Saturday, 9 September 2017

Exploring the Upper Trent River Canyon near Courtenay, B.C.

  By Keith and Heather Nicol
   On Saturday, September 9 we joined Loys and Alison Maingon for a walk along the Upper Trent River canyon. We had not been into this area before so when we noted that the Comox Valley Naturalists were leading a walk into this area we decided this was a good time to check it out. After a very dry summer with little rain we ended up having showers on this day and this likely scared many people off. “Had the weather been better we likely would have had 20 or so people turn up” Loys told us. In any case we need rain and the showers actually added some nice reflections and deepened the colours of some of the leaves that were already dropping. 

Loys walks the left bank of the very dry Trent River
   To access this route drive along the inland highway to the north side of the Trent River bridge and there is a large parking area there to pull into. The coordinates are 49 36.009 N, 124 59.115 W for those using a GPS.  Follow the trail downhill for 140 meters or so to a trail that turns right. The main trail follows under the overpass but turn right to get to the upper canyon section (use coordinates  – 49 35.953 N and 124 59.062 W for this trail junction). We used a mix of footware including rubber boots, water proof sandals and hiking boots. You are basically walking along the river bed with rivulets of water now and again that need to crossed so whatever you wear might get wet. This route can only be done in the summer or early fall when water levels drop enough to allow you walk on the river bed.  Also a hiking pole might not go astray.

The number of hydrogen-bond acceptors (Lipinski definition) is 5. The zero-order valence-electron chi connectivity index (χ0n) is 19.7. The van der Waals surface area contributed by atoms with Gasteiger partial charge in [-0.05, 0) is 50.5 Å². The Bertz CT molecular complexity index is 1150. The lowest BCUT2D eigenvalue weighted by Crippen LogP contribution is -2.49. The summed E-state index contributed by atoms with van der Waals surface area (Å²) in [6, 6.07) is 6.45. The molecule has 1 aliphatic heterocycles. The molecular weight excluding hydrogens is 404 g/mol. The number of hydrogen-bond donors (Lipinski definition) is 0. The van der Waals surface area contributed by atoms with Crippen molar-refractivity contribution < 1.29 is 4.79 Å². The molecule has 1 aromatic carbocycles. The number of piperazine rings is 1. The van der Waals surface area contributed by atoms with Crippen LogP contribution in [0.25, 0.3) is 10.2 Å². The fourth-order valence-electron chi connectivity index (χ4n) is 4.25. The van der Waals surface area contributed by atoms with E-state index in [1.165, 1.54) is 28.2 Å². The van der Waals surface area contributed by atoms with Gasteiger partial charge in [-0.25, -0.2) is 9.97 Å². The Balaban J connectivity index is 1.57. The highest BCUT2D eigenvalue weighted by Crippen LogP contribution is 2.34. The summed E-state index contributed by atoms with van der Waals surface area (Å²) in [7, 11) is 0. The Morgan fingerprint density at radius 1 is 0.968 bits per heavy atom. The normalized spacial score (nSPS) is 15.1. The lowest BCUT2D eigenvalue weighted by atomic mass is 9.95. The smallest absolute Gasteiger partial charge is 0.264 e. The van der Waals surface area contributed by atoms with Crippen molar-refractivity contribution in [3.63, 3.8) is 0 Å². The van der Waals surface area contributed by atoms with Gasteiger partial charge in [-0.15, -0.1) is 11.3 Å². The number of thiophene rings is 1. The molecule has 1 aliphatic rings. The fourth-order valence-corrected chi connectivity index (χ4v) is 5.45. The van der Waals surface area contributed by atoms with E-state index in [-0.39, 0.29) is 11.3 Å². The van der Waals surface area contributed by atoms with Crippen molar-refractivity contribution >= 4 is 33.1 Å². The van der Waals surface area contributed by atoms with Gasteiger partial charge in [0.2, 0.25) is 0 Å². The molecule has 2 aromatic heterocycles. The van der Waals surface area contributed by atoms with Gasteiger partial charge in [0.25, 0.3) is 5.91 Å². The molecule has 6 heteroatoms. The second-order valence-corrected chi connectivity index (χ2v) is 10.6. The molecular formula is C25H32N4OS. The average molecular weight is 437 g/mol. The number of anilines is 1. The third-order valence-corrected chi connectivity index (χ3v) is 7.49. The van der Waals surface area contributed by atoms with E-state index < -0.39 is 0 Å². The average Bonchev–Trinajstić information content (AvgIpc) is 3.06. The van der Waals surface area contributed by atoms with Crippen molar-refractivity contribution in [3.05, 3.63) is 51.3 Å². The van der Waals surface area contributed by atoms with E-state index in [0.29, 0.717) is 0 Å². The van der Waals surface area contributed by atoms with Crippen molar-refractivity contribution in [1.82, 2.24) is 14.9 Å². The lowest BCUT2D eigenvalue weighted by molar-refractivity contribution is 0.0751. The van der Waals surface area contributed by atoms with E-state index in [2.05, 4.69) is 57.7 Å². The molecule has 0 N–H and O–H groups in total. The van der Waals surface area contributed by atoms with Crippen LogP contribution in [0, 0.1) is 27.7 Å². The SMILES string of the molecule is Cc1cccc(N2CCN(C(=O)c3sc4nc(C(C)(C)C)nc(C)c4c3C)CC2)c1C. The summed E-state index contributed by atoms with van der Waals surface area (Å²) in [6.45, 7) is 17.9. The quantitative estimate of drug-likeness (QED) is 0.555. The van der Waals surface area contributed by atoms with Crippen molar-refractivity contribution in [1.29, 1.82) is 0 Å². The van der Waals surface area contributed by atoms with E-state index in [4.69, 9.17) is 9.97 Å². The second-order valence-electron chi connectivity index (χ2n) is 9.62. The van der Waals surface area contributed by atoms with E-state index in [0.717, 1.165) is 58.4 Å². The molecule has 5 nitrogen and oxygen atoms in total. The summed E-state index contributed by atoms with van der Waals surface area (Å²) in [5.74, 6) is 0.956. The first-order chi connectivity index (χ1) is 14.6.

The river bed is mostly smooth water carved bedrock
  Once on the river bed the walking is quite easy since it is along a generally smooth bedrock surface.  Along the canyon sides the banks are composed of tightly layered shale and Loys mentioned that most of the people who come here are after fossils. The showers were steady as we walked upstream and at times we came to pools that were 1-1.5 meters deep. “We usually see cutthroat trout in the these pools” Loys told us but we didn’t see any. In fact we saw little animal or bird life. Some of the river banks have intrusions of other layers of rock that are a various angles to the main sedimentary layers. We walked for 1.1 km before we turned around. “Above this the route gets trickier and with the rain slicked rocks it might get dangerous” Loys said. This area is certainly impressive and we vowed to return with a tripod and in better weather since the photography options are worth investigating. Our walk took 1hour and 15 minutes which included time for pictures and looking at plants and for fossils. The only down side of this walk is that to get back to Courtenay you need to continue to the Buckley Bay turn off before you can return north on the inland highway to the Courtenay-Comox area. For more information on the Comox Valley Naturalists see:
There were curious bedding planes and mixtures of colours of rock along the canyon walls

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